By John-Henry Westen

For our family, these are the golden years of Christmas celebrations. Our seven children range in age from nine to newborn and so the holidays are filled with wonder and joy, excitement and singing. At some times there is a lack of quiet, but with grace, peace can always reign in our hearts. Five boys make for much of the action in the house, with a count down to Christmas having begun the first day of Advent.

The anticipation of the coming of the Christ Child and the celebrations which ensue have grown exponentially these last few days as the children secretly prepare gifts for one another and parents, uncles, aunts and grandparents. Creative home schooling art assignments have furnished all the wrapping paper required, garlands of popcorn string the tree successfully save for one pricked finger, the bottom boughs of the tree were heavily weighted with the vast majority of the ornaments before my good wife made slight (well not so slight) revisions, the children cleaned off their play-dough toys so they could cut out real Christmas cookies.

Advent songs are sung and Christmas carols practiced in the weeks leading up to the big day. My daughter Hannah-Marie, the eldest, now after a couple of years of painstaking practice, can accompany the carols on piano.

With one set of grandparents we celebrate on Christmas Eve then we drive a few hours to visit the other set on Christmas Day. The beautifully prepared meals, the decorations in the homes, the reading of the Christmas story by grandfathers from old family Bibles, the excitement and joy of giving and receiving gifts, the deep snow, the tobogganing with Dad, the building of snowmen and snow forts, the prayers before the crèche, these are the memories I cherish and am happy to leave to my children.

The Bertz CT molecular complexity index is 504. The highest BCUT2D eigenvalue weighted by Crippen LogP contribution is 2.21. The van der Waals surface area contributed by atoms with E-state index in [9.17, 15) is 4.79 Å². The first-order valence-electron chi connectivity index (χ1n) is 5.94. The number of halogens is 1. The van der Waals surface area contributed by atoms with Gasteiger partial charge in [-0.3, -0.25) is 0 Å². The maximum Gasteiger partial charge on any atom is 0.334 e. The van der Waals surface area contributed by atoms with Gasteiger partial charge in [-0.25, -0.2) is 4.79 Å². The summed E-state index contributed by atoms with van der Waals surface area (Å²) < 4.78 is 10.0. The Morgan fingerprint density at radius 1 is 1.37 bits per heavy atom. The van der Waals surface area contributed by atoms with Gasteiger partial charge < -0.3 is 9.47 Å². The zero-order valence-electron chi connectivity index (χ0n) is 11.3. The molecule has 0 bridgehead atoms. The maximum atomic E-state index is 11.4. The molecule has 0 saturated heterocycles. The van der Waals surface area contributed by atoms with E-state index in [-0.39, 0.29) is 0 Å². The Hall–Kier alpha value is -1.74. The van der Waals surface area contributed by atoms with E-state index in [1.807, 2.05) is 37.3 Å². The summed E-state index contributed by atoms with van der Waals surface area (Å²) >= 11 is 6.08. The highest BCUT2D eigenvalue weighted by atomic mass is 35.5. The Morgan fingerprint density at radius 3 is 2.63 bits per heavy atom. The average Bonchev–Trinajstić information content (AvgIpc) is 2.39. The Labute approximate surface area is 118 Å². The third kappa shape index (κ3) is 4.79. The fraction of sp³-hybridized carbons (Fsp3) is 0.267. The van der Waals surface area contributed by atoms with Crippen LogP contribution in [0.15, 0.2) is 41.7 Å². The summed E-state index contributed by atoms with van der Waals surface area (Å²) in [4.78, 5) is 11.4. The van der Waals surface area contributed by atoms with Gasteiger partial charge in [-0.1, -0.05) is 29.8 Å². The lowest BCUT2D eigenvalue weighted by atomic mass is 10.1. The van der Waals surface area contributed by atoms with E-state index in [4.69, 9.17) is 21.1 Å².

Two other short memories I’ll share with you all. Prior to my marriage, I was working in Italy for a short stint as a researcher at the University of Florence as part of my M.A., after the work was complete I delayed a week in Rome before leaving for Canada. It was just before Christmas, 1993. That summer I had assisted with youth travelling to Denver for World Youth Day and had a spiritual awakening of my own. In Rome, I came in literal touch with the historical artefacts which evidenced the life of Christ and his Apostles. I also had a meetingÂwith Pope John Paul II (well sort of).

During a general audience the Pope came around to shake hands with some of the attendees. As he shook my hand I said, “thank you for Denver,” with heartfelt thanks for the boost the event had given my own faith. He stopped, turned toward me and said, in his characteristic accent, “Ah, Denver, good people,” – a Christmas experience I will never forget.

And speaking of unforgettable Christmases, one last memory I must share is when my wife and I were hosting Christmas at our place some eight years ago. Grandparents, uncles and aunts arrived late Christmas Eve, and we were up very late visiting. Early in the morning, when all through the house not a creature should have been stirring, not even a mouse, our second child stirred. Wishing my in-laws a Merry Christmas, we left for the hospital, where our first-born son was born – December 25, 1997. We weren’t Spanish enough to call him Jesus, so we went for the Hebrew version – Joshua.

Have a happy and holy Christmas!


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